Winter Fertilizer Schedule

Discussion in 'THE CROTON SOCIETY' started by Moose, Nov 6, 2010.

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  1. Moose

    Moose Esteemed Member

    Coral Gables, FL Zone 10b
    My last application of granular fertilizer was on Sept. 15th. Although it is a 90 day fertilizer, the majority of the mineral salts have dissolved in the first 60 days. Dr Frank Brown in his book Florida's Beautiful Crotons 1960 on page 55 states " A fertilizer high in nitrogen content should be used for applications up until about the first of September".

    As suggested by Judy Glock, I supplement with a foliar feeding of soluble fertilizer. This is readily absorbed and the residual benefits last for 10 - 14 days. By ceasing the foliar feedings and with the granular fertilizer nearly depleted, the available nitrogen to my plants diminshed. This is important going into our winter cycle. Nitogen promotes new leaf grown that will not get a chance to harden off for our cold days.

    Research has been done on nitrogen derived from urea (soluble). This research was done in reference to Palms: When soils drop below 60 F, this type of nitrogen provides no benefit and actually becomes toxic to the plant. If this is true for crotons, I do not know but I will not gamble and will assume it is parallel with crotons as well.

    To aid our plants to harden off, I recommend an application of K-Mag (Potassium / Magnesium). As Dr. Frank Brown stated again in his book on page 55: "After that Time (September), a fertilizer with a high content of potash is recommended." Potassium and Magnesium work hand in hand. If not applied together, you may lock up the absorbtion of these importnt minerals. Plants that have recieved a K-Mag supplement have proven to suffer less cols damage and an increased survival rate when we we get wacked by "severe cold".

    What is your fertilzer schedule?
  2. Jeff Searle

    Jeff Searle Well-Known Member

    South Florida, USA
    Schedule? Sometimes on the eight day of the week, I'll try to bring some bags home.:)
  3. Phil Stager

    Phil Stager Well-Known Member

    Sunny St. Pete, FL
    No change from the rest of the year except less in late fall. Everything gets a controlled release 8-2-12+4Mg (or something close to that) three or four times per year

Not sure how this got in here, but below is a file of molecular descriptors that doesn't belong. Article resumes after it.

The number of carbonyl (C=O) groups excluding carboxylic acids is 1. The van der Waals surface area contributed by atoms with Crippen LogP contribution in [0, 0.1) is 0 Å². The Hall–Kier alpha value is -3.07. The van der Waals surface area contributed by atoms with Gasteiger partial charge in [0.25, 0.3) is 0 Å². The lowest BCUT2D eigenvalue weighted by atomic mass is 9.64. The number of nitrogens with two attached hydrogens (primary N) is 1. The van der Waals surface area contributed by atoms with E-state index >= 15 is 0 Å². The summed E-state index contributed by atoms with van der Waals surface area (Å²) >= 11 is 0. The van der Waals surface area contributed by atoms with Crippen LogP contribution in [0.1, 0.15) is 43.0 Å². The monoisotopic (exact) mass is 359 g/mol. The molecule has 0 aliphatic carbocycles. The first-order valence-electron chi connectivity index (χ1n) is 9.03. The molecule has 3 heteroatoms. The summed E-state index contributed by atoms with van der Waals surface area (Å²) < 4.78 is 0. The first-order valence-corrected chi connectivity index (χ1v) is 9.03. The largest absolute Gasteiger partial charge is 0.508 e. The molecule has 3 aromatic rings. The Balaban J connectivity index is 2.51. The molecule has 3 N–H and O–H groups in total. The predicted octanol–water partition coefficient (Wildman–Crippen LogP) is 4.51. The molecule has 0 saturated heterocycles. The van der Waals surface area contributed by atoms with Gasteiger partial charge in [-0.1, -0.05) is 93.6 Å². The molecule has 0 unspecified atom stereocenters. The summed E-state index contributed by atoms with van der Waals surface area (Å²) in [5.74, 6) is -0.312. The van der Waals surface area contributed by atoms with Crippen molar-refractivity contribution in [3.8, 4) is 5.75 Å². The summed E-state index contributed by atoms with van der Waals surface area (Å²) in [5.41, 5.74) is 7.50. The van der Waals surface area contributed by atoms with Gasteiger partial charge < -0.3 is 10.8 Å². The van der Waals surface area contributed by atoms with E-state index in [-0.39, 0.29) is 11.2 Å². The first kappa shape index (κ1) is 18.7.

4. Central Floridave

    Central Floridave Active Member

    Since I don't have a sprinkler system (other than hand watering), and it never rains here anymore, I only fertilizer when I see guaranteed rain. I don't fertilize all that much as my soil is very fertile and heavily mulched. But when I do I go with the low nitrogen palm special formulas w/minors. I don't want quick growth and want slow and natural. I'm sure I could get quicker growth, but I'm running on the philosophy that slow growth is better in the long term survival of plants that are growing too far North. When I dig into my soil it is loaded with earth worms and I live under live oak canopy. So, I'm not too sure extra fertilizer is needed. I've never seen any plant croak or show any signs of nutrient deficiency. Croton seem to be pretty efficient on fending on its own and fortunately they are drought tolerant if you ween them off the water grid. We just went through a month long drought for october and I did water some of the newly planted croton. But, the ones that have been established survived it and look great. Sorry for the ramble, I just drank a large buzz...zoom zoom...
  5. koki

    koki Active Member

    pine island, fl
    I agree the drought tolerence of crotons depends a lot on the lack of regularity of watering, (and of course the age of the plant.) The crotons in the Key West cemetary are a good example. Full sun, no irrigation, no supplemental watering, healthy and attractive.
  6. fawnridge

    fawnridge Well-Known Member

    Western Boca Raton
    When I walk around the garden and DON'T see any fertilizer pellets on the ground, I get another bag. Probably happens twice a year.

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